R&B singer Janelle Monáe, just moments after declaring on NBC’s “Today” show Friday morning that “we will not be silenced,” was cut off by the network, and, well, effectively silenced. She had just concluded a small speech concerning police brutality to support the Black Lives Matter movement when she was cut off.
While performing with a number of labelmates, Newsweek reported August 16, Janelle Monáe sang three songs outside NBC headquarters in Manhattan: “Tightrope,” “Yoga” and “Hell You Talmbout.” The latter is a protest song written in support of the Black Lives Matter movement, which surfaced last year after several young and unarmed black men died during shootings, arrests, and while in police custody. Since then, the deaths of both unarmed African American men and women have have only added impetus to the movement.
The song “Hell You Talmbout” contains chants of the names of many of those who have died at the hands of law enforcement in the past year or so. The names of Eric Garner, Walter Scott, John Crawford, Freddie Gray, Sandra Bland and Michael Brown are all chanted after the command to “Say his name” or “Say her name” is given in the song. Going further back in time, the song also brings up teenager Trayvon Martin, who was notoriously shot dead by George Zimmerman in Florida in 2012. And even further back in time — the name of Emmett Till is announced. He was just 14 years old when he was murdered by white racists in Mississippi in 1955. (According to The Guardian, Till’s death inspired a protest song by Bob Dylan. The song “Death of Emmett Till,” the lyrics of which can be read on Bob Dylan’s own website, was released in 1972, although a bootleg version was recorded from a radio show in 1962. The latter version of the song can be heard on YouTube.)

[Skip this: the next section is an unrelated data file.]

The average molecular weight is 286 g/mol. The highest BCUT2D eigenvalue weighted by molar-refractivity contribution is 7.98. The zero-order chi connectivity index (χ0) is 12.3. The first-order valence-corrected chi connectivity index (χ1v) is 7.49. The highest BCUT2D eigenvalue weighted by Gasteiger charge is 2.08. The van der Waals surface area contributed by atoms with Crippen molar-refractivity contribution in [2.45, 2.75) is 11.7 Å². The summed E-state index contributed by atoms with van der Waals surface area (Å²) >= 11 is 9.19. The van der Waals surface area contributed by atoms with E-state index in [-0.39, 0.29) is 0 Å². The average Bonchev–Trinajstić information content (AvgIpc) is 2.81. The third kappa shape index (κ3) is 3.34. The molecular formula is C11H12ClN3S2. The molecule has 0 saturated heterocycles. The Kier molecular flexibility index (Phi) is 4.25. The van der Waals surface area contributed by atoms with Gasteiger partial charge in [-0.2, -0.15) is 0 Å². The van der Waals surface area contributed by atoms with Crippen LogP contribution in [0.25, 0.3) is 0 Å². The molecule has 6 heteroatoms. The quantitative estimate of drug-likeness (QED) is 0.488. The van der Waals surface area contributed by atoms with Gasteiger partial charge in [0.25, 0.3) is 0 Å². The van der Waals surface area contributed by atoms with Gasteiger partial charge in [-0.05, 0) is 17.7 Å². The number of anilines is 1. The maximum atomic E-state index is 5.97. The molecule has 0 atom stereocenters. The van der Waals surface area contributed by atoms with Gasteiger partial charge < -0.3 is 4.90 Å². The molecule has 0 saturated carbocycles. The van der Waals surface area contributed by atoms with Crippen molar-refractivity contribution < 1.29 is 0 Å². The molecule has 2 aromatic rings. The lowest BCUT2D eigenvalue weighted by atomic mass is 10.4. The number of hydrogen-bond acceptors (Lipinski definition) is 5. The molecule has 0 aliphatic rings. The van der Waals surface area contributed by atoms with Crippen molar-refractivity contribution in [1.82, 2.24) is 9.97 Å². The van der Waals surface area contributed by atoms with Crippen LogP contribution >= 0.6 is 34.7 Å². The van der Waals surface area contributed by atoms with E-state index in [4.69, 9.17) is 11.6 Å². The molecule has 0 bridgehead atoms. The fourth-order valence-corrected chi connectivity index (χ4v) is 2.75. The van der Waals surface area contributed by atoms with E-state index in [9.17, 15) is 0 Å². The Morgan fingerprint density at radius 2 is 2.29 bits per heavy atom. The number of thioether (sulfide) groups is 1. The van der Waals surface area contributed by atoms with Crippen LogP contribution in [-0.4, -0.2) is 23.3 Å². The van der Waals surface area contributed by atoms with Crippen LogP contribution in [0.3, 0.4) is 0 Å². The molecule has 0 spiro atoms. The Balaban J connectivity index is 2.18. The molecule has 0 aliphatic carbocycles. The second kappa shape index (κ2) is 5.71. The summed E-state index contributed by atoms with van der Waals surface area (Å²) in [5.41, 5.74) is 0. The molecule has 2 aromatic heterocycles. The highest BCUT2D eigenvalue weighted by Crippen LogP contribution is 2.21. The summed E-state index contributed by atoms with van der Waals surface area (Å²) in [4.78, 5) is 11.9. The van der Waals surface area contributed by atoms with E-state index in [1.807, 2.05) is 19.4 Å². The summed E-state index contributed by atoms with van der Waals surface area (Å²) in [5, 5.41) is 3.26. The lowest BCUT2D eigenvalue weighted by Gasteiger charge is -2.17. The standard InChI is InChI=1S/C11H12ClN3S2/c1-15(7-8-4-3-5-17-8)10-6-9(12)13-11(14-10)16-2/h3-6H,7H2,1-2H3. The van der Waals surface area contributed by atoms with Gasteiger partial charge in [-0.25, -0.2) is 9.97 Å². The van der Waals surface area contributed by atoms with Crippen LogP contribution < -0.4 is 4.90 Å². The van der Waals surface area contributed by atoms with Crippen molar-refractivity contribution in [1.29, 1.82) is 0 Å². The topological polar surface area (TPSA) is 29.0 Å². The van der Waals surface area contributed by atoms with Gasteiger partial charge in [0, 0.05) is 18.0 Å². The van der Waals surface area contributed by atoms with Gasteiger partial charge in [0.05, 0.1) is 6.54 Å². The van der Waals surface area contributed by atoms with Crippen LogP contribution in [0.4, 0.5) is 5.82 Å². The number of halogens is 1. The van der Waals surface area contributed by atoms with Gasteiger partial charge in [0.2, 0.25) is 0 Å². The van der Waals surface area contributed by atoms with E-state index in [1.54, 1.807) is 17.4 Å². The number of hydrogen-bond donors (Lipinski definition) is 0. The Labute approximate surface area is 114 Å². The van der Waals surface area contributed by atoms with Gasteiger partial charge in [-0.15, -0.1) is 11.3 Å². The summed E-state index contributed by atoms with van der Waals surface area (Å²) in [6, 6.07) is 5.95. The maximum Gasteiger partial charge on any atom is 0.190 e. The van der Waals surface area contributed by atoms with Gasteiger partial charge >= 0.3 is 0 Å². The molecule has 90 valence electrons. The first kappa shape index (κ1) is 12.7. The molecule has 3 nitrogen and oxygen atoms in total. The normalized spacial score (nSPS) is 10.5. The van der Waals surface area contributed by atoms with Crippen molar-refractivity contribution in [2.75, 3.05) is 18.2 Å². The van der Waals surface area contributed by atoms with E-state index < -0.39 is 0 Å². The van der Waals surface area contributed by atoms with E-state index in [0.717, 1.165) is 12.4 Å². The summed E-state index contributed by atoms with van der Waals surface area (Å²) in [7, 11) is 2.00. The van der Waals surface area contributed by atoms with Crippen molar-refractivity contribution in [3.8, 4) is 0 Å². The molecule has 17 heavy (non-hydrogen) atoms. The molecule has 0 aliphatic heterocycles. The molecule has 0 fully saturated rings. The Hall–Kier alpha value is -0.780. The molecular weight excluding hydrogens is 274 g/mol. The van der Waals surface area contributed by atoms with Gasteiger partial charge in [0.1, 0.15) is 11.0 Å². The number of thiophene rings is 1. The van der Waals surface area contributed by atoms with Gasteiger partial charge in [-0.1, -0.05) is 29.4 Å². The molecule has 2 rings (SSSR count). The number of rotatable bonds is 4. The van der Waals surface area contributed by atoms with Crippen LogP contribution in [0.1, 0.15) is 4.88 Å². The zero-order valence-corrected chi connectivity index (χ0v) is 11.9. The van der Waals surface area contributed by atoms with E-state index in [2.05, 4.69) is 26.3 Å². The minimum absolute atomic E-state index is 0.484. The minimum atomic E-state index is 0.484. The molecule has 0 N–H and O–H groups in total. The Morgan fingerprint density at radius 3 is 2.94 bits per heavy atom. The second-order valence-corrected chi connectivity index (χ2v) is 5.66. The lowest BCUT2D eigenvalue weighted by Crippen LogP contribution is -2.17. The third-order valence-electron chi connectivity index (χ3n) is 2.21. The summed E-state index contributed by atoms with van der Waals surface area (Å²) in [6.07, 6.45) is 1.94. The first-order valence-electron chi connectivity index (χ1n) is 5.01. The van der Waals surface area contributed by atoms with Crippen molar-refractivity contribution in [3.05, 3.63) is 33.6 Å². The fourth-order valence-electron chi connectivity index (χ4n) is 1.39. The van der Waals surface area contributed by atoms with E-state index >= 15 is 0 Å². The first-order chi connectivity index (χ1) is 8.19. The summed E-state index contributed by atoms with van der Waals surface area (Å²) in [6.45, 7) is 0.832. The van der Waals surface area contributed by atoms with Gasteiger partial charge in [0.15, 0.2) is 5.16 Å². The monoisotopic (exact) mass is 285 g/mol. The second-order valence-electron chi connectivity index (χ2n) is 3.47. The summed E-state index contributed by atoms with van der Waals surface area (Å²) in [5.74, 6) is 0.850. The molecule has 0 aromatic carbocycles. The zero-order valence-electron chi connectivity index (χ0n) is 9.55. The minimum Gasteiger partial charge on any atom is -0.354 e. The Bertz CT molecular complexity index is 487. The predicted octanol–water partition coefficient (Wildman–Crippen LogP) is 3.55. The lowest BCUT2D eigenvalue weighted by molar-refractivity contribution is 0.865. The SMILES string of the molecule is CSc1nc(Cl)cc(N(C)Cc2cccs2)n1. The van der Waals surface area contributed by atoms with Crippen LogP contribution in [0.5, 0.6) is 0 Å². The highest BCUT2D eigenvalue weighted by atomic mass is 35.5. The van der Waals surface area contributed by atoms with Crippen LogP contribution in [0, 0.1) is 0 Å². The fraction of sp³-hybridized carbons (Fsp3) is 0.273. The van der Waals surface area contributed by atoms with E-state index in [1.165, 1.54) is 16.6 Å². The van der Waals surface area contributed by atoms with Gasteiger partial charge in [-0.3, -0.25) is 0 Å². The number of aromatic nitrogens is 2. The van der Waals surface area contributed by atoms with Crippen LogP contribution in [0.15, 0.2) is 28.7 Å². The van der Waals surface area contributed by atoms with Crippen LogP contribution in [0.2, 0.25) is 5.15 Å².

Janelle Monáe last week led a march in support of Black Lives Matter in Philadelphia. She closed “Hell You Talmbout” with a short speech in support of the movement as well.
“Yes, Lord,” she said. “God bless America. God bless all who’ve lost lives to police brutality. We want white America to know that we stand tall today. We want black America to know that we stand tall today. We will not be silenced.”
But just as soon as she said that they would not be silenced, a “Today” show anchor cut Monáe off and began talking over her, telling viewers, “We’ll have much more from Janelle Monáe … coming up.”
Newsweek noted that the show’s website featured videos of the performances of “Tightrope” and “Yoga.” However, “Hell You Talmbout” is not to be found. NBC has yet to comment on quick exit on Friday’s “Today” show or the absence of the “Hell You Talmbout” video — not to mention the Black Lives Matter speech — on the website.
Janelle Monáe is a critically acclaimed singer/songwriter/producer who made a name for herself by dropping an unofficial album, The Audition, then releasing a couple of conceptual collections, an EP and a full-length album. After a couple of international hits, like “Tightrope,” the 29-year-old singer became a breakout star in 2012 when she was featured on Fun.’s No. 1 Billboard Adult Pop Songs hit “We Are Young.”